Figure 2. Experimental workflow.

For each plate, 32 samples (SA) and 32 standards were prepared. Stock A was used for preparing 32 samples on plate PA. * Milli-Q water was used instead of heavy water to prepare stock solution for the preparation of standards.

Materials and Methods

Chemicals and Materials

Glycerol stock of E. coli BL 21 strain (stored at −80°C) was obtained from the microbiology lab of our department. The M9 minimal media [24] was prepared using D-glucose (C6H12O6), disodium hydrogen phosphate (Na2HPO4.2H2O), monopotassium phosphate (KH2PO4), sodium chloride (NaCl), magnesium sulfate (MgSO4), calcium chloride (CaCl2), ammonia chloride (NH4Cl), heavy water (99.9% of 2H), all purchased from Sigma-Aldrich (Schnelldorf, Germany), and distilled water prepared with a Milli-Q device from Millipore (Billerica, MA, USA). Heavy water (99.9% of 2H) was also purchased from Sigma-Aldrich (Schnelldorf, Germany).

Vacuum filtration system with 0.2 µm polyethersulfone (PES) membrane for bacteria media sterilization was purchased from VWR (Stockholm, Sweden). Petri dishes (90×14 mm) and inoculating sterile loops were purchased from Sigma-Aldrich. Sterile plastic conical tubes (50 mL and 15 mL) for sample preparation were purchased from Sarstedt (Nümbrecht, Germany). The BioScreen C automatic fermentor was obtained from Oy Growth Curves AB Ltd (Helsinki, Finland).

M9 minimal media preparation

5-time concentrated M9 minimal salts stock solution was prepared by dissolving 42.5 g Na2HPO4.2H2O, 15 g KH2PO4 and 2.5 g NaCl in Milli-Q water to a final volume of 1000 mL. The solution was then sterilized by autoclaving and stored at 4°C for further use. To prepare M9 minimal media, the salts stock solution was diluted five times in Milli-Q water.

M9 minimal media were prepared by mixing the following components: 800 mL Milli-Q water, 200 mL M9 concentrated salts stock solution, 2 mL of 1 M MgSO4 solution, 0.1 mL of 1 M CaCl2 solution, 5 g D-glucose (C6H12O6) and 1 g NH4Cl.

Preparation of streak agar plates

M9 minimal media agar plates were prepared by dissolving 3 g of agar powder in 200 mL M9 minimal media. The obtained mixture was sterilized by autoclaving, then cooled down to ca. 60°C and finally poured into Petri dishes (ca. 15 mL agar solution per plate). The agar plates were allowed to solidify at room temperature for ca. 10 min, sealed with parafilm and stored at 4°C till further use.

E. coli streak agar plates were prepared by streaking [25] E. coli from −80°C glycerol stock onto M9 minimal media agar plate followed by 40-hour incubation at 37°C to form visible isolated colonies. Streak agar plates were stored for experiments for maximum one week at 4°C.

Measurement of E. coli growth

From the E. coli agar plate, one isolated colony was picked with a sterile loop into 5 mL M9 minimal media and incubated at 37°C while shaking with 200 r.p.m for 5–6 hours until it reached its early exponential phase with optical density (OD590) around 0.2, measured with Colorimeter WPA CO75 (York, UK).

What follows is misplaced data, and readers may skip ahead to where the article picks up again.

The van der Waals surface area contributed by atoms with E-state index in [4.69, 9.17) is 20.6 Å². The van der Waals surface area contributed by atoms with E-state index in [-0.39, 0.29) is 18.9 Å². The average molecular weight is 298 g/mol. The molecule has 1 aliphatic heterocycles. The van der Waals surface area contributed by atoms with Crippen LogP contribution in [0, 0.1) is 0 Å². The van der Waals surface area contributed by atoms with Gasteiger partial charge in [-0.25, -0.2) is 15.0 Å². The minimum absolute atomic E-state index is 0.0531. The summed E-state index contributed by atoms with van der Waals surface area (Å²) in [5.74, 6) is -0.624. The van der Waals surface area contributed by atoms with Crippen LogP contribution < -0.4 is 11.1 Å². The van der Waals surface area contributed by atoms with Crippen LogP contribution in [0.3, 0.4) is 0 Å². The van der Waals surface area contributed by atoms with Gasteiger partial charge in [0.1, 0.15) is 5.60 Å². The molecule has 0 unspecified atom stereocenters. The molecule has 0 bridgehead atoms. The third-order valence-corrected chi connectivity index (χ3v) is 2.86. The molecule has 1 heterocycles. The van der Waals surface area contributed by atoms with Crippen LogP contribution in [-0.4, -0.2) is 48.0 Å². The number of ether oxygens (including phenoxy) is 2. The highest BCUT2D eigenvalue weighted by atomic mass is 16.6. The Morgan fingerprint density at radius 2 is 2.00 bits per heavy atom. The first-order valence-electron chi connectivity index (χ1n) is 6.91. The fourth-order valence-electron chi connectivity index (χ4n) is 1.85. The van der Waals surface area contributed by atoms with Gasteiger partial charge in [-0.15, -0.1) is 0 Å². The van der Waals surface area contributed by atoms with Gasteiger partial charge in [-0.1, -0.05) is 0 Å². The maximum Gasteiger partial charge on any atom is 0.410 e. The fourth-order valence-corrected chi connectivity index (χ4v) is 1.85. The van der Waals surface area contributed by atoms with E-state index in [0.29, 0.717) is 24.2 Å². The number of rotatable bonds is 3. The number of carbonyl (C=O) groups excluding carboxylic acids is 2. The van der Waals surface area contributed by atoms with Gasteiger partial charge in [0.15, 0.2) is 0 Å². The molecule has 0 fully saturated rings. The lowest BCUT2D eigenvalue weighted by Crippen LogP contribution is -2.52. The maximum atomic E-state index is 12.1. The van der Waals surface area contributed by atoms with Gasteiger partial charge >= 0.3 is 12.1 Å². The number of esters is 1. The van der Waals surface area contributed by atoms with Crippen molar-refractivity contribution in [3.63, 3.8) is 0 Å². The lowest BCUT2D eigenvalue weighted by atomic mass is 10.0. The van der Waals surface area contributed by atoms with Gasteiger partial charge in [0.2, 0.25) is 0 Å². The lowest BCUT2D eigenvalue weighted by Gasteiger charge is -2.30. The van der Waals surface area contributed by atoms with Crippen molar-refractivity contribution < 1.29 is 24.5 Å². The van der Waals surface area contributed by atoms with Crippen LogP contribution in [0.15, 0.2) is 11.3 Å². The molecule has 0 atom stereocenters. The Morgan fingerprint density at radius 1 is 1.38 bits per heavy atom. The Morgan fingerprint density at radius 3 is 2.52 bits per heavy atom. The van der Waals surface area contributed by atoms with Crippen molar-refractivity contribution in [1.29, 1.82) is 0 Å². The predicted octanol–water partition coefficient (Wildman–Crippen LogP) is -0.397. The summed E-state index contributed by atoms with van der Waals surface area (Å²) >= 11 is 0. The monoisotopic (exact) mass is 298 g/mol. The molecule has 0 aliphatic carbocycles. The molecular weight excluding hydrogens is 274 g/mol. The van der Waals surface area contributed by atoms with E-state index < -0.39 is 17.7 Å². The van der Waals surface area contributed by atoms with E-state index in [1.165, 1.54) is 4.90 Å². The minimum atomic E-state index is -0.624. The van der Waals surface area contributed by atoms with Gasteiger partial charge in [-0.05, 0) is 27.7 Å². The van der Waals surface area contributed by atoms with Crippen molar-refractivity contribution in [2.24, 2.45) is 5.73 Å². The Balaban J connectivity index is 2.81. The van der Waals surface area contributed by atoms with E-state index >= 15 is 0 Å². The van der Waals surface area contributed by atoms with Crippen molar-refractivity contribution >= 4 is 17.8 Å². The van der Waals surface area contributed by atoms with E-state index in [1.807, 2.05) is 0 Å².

Sample preparation workflow is shown in Figure 2. In each experiment, four stock solutions were used. Stock A for preparing sample SA, and stock B for preparing sample SB were obtained by mixing M9 minimal media with sterilized heavy water at a certain ratio (Table 1). For the preparation of stock solutions of standard A and standard B, M9 minimal media were mixed with sterile Milli-Q water at the same ratio as stock A and stock B. The final solutions were dispensed into the honeycomb well plates using programmed robotic system (Tecan, Genesis RSP 150, Männedorf, Switzerland).

Table 1. Stock solutions and their corresponding D content in the final samples.

A 20 µL aliquot of the incubated E. coli culture (O.D. ≈0.2) was diluted in 45 mL M9 minimal media for robotic sample preparation. First, 300 µL M9 minimal media without bacteria were introduced into each of the border wells (“edge cells”) on both plates PA and PB (72 wells in total) to serve as blank samples (no color code in Figure S1). Second, 30 µL (10 µL for samples with <4% enrichment of deuterium) aliquot of stock A was dispensed into each “sample” well (marked with purple on plate PA in Figure S1) to prepare 32 replicates of sample SA. Third, 30 µL (10 µL for samples with <4% enrichment of deuterium) aliquot of stock solution of standard A was added into each “standard” well (marked with yellow on plate PA in Figure S1) to prepare 32 reference standards on plate. In the same way, wells were filled on plate PB. Finally, 270 µL (290 µL for <4% D) of the diluted E. coli culture was dispensed into each well except blank wells. In total, 32 replicate pairs of “sample” and “standard” wells were prepared on each plate. Sample configuration is shown in Figure S1.